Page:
I have been afraid of admitting it for such a long long time. Part of that was the idea that admitting it was true, well, meant that it was true. If I stayed safe in denial, there was the slim possibility that it wasn't true, that everything was fine, that I was just going through "a rough patch".
I was terrified that saying it out loud would make the whole world crash down around me. That I would lose friends. That I would ruin my children. That people would treat me differently - that they would give me "the look" and whisper and say meaningless phrases like "you poor thing" while giving me that annoying injured puppy dog look and then tiptoe around me like I'm too fragile to touch.
I figured if I just stopped moving, everything would be ok. If I stopped moving, things certainly couldn't get worse. They'd just stay the same, which wasn't great, or even good, or even fine if I was totally honest, but it seemed like every time I took a tiny step yet another catastrophe would rear its ugly head and make things that much worse, push me even further down into the rut I had found myself in. My "rut" was more like underground caves that spread for miles and miles in endless unexplored caverns under the surface, with whole rivers and waterfalls and ecosystems hidden deep below, completely unknown to the people walking around oblivious on the earth above.
I felt like admitting it would mean those caverns would collapse on me. Just thinking about it made me feel claustrophobic, like I was suffocating. So I stopped moving and kept my mouth shut and stayed in denial. But the earth kept quaking and I kept slipping and finding myself falling even deeper and deeper into the darkness until it swallowed me whole.
Then one morning, while I was getting ready to start my daily struggle to just stay put, it slipped out, quiet as a whisper, shaky and unsure.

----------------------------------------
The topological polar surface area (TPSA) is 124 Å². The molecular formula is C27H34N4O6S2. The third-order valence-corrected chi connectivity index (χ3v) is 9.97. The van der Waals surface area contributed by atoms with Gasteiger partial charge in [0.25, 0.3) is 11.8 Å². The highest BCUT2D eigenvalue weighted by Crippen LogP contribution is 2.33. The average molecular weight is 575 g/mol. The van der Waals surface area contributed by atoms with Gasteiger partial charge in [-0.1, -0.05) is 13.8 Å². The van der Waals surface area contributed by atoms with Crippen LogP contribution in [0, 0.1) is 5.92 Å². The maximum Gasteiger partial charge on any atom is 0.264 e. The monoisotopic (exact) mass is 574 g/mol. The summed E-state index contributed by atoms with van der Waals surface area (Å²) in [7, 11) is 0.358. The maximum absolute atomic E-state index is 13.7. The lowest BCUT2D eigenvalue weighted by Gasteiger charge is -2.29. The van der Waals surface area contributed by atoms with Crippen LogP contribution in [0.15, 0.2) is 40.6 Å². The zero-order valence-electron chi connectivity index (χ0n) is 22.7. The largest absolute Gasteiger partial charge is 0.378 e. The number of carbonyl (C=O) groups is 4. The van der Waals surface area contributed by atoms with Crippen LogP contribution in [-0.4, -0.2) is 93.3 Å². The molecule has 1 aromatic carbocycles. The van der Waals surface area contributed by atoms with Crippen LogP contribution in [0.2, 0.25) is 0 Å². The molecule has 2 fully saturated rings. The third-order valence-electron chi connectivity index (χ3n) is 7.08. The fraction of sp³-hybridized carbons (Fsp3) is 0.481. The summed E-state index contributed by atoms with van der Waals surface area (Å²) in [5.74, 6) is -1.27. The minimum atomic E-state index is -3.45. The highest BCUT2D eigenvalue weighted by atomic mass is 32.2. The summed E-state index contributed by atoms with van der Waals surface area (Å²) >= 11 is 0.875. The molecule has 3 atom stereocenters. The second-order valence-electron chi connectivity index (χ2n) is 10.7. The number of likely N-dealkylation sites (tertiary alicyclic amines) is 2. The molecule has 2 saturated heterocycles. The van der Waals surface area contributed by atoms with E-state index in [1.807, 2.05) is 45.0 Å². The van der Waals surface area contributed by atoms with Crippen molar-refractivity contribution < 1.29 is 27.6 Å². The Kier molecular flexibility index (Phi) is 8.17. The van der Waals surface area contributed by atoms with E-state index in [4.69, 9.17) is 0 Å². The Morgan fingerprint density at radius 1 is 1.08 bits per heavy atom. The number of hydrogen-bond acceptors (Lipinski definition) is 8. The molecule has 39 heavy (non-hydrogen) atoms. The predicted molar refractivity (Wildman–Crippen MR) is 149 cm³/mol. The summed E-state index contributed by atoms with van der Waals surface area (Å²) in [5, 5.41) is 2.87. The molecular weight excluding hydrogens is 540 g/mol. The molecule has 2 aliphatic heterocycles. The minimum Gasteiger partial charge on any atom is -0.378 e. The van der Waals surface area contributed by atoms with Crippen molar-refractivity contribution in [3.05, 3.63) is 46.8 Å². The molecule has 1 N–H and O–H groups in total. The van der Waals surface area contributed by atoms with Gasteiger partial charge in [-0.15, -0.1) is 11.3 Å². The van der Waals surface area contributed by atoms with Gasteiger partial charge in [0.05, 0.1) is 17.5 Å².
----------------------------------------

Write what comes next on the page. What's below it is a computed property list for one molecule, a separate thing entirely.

"I am suffering."
It echoed off the cavern walls, repeating again and again, each time louder than the next, in chorus and round robin, a sick grown-up version of a childhood song, until every part of the phrase was repeated all at once in a deafening roar that consumed my entire being.
"I! AM! SUFFERING!"
The echoes changed, voices I no longer recognized, but were somehow still distinctly my own. "I am sad. I am lonely. I am gloomy, dejected, downcast. I am miserable, morbid, disheartened, discouraged, devalued, suppressed. I am depressed."
Three little words can change so much. I thought saying it out loud would send me deeper into the darkness, but I was wrong. I have been wrong about a lot of things. Instead, somehow, a great weight has been lifted.
I will find my way to the surface someday. I will climb to the top and feel the sunlight warm on my skin again. For now I am content with no longer being afraid of the dark. I am climbing my way out, step by step, but I am enjoying exploring these caverns on my way out. They are dark; they are cold and damp and contain creatures that thrive in the absence of light; but they are strangely beautiful.
The more I move, the easier the movement gets. The more I trust my feet, the steadier my stride. The more I look up, the more I realize there is already light here. And hope. And love.
The closer I get to the surface, the more I realize that I am not alone. That I have never been alone. There are others climbing with me. People who love me. Who have always been there by my side, it was just too dark for me to see.
We are climbing out of the darkness together. Will you join us?